Nebraska 151

I’m not sure who in the Nebraska Department of Motor Vehicles decided to issue our standard automobile plates during the same year as our 150th anniversary of statehood. The usual practice of commemorative plates is to issue them a year ahead of time. Because of this snafu, people like me, who pay our fees in the autumn or winter didn’t “celebrate” our anniversary on time. Now the ol’ Camry must wear plates that look outdated.  License plates are a big deal in Nebraska.

This is a fairly young state. Today is Nebraska’s 151st birthday. Nebraska was the first state admitted to the Union following the Civil War. We’re number 37– after Nevada was admitted in 1864 and before Colorado, which was admitted in 1876. We have the dubious “honor” of having our statehood proclamation signed by President Andrew Johnson.

While re-reading that Presidential Proclamation (Johnson’s 164th) I noticed the reference to civil rights:

“Whereas the Congress of the United States did on the 8th and 9th days of February, 1867, in mode prescribed by the Constitution, pass a further act for the admission of the State of Nebraska into the Union, in which last-named act it was provided that it should not take effect except upon the fundamental condition that within the State of Nebraska there should be no denial of the elective franchise or of any other right to any person by reason of race or color, excepting Indians not taxed, (my highlighting and italics) and upon the further fundamental condition that the legislature of said State, by a solemn public act, should declare the assent of said State to the said fundamental condition and should transmit to the President of the United States an authenticated copy of said act of the legislature of said State….”

This condition is interesting because our State Motto is, “Equality Before The Law”. This motto has often been ignored by past governors and members of the Unicameral when drafting and signing laws. Anyhow, this is just another sticky point, albeit one that is more troubling than the license plates.

As is the case with other States, Nebraska has its share of ups and downs, and whether these are good or bad depends on each particular Nebraskan.

The first thing many Americans think of when Nebraska is mentioned, is that we are a “fly-over-State”. This is a bad thing if you’re promoting tourism and industry. It’s a good thing if you like privacy and plenty of room to live life.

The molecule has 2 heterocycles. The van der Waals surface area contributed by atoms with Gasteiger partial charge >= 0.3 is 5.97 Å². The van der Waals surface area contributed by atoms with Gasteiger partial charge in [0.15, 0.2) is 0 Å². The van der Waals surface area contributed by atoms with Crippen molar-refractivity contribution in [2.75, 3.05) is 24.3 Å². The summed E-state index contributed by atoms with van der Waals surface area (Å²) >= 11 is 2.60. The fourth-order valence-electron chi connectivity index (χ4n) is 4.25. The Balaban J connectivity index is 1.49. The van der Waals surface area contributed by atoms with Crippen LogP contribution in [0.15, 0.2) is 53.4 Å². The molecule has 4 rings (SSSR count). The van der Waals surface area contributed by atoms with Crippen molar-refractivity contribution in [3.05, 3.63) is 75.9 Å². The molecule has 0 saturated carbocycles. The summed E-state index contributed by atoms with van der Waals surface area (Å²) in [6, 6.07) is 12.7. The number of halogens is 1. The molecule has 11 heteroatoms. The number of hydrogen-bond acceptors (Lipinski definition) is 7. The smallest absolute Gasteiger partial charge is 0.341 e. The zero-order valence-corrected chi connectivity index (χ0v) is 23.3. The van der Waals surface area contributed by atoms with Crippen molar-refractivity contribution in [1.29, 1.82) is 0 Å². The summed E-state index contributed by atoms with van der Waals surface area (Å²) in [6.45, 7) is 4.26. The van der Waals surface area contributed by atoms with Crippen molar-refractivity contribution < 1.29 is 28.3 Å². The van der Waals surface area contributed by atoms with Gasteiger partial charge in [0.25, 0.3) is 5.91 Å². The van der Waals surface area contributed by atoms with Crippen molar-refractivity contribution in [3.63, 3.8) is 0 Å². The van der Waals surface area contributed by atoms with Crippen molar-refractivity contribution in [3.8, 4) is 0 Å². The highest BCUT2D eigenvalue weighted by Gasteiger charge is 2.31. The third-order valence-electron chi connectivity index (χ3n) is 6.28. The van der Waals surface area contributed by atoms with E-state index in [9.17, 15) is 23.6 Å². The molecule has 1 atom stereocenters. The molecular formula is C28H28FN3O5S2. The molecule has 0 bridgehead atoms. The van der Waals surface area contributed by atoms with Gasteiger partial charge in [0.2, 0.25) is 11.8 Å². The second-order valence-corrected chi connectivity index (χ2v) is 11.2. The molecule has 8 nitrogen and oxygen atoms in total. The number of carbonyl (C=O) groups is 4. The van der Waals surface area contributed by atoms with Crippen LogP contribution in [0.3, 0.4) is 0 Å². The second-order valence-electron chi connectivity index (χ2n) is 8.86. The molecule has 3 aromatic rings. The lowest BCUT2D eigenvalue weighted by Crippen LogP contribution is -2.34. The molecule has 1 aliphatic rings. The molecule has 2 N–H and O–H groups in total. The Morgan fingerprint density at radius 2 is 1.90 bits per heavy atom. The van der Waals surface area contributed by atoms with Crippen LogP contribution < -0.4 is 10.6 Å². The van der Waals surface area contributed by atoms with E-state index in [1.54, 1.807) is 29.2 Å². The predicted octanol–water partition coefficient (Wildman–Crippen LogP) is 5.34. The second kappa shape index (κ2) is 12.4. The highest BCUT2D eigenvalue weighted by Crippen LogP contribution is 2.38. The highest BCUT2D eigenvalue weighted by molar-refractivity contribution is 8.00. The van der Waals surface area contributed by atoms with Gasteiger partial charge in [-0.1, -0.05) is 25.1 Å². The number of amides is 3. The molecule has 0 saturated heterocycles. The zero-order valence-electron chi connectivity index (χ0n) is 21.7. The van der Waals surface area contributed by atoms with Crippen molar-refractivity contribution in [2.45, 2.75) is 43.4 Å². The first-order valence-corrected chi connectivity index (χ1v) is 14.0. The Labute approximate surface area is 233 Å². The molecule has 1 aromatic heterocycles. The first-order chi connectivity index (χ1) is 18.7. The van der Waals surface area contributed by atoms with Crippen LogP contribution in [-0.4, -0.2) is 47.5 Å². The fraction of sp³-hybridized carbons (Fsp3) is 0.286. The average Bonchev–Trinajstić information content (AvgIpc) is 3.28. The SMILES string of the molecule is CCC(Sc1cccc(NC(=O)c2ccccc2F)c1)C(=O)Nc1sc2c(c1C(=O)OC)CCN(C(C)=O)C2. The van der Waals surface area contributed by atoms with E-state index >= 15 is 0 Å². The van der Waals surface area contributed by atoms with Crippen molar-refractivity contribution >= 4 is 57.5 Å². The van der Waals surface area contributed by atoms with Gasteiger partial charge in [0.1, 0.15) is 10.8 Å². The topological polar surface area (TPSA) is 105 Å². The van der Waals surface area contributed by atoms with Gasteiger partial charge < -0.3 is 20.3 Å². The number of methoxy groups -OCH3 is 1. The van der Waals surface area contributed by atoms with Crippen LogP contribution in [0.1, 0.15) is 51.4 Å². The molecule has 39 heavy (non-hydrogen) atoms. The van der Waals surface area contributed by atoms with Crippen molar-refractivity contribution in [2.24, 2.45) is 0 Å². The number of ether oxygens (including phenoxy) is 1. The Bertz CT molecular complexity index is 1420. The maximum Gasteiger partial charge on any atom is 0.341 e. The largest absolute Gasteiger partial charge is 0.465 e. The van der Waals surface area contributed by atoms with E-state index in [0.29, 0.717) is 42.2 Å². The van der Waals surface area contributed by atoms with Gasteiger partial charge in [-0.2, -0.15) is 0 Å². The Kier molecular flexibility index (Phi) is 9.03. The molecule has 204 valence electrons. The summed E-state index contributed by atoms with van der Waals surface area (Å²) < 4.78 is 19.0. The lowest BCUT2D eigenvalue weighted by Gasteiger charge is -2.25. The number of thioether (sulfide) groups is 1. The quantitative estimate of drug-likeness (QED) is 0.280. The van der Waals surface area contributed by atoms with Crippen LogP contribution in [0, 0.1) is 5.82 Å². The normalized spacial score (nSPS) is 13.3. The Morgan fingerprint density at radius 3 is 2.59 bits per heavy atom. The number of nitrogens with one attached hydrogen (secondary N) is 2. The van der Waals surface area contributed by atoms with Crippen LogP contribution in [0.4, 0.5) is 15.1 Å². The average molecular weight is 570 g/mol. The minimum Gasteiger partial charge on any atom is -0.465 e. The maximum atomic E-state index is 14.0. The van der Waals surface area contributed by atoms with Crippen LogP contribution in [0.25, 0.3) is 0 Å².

Our geological beauty is both stark and subtle.

If you’re an environmentalist, you can thank one of Nebraska’s founding fathers”, J. Sterling Morton, for promoting the minor holiday known as Arbor Day. Yes, Mr. Morton also formed the salt company that features his name.

Did you know that “Kool-Aid” was invented in Nebraska? The experimentation and development took place in the small town of Hastings by Edwin Perkins in his mom’s kitchen.

Nebraska used to be called “The Beef State”. Now we’re “The Cornhusker State” much to the happiness of vegetarian Nebraskans. That said, there is still a rivalry between us and Texas as to which place produces more beef.

Then there is our weather. We’re one of the states where residents say, “If you don’t like the weather, just wait an hour and it will change.” We’re glad there is such an agency as the National Weather Service. We can have a pleasant winter day interrupted by a deadly blizzard at the drop of a hat. The likelihood of this happening lasts half of the year. During the other half, there is the risk of a Nebraska town getting wiped off the map by a tornado. So, weather is the main topic of small talk in our state.

All things considered, Nebraska is a fairly good place to call home. The employment rate is better than the national average, and our crime rate is much lower than the national average. I’ll probably live in Nebraska awhile longer.

The Blue Jay of Happiness relates to this snippet from author Poe Ballantine: “Western Nebraska is the only place in all my travels where I have seen the dust blowing and the rain falling at the same time.”

About swabby429

An eclectic guy who likes to observe the world around him and comment about those observations.
This entry was posted in cultural highlights, History, Hometown and tagged , , , . Bookmark the permalink.

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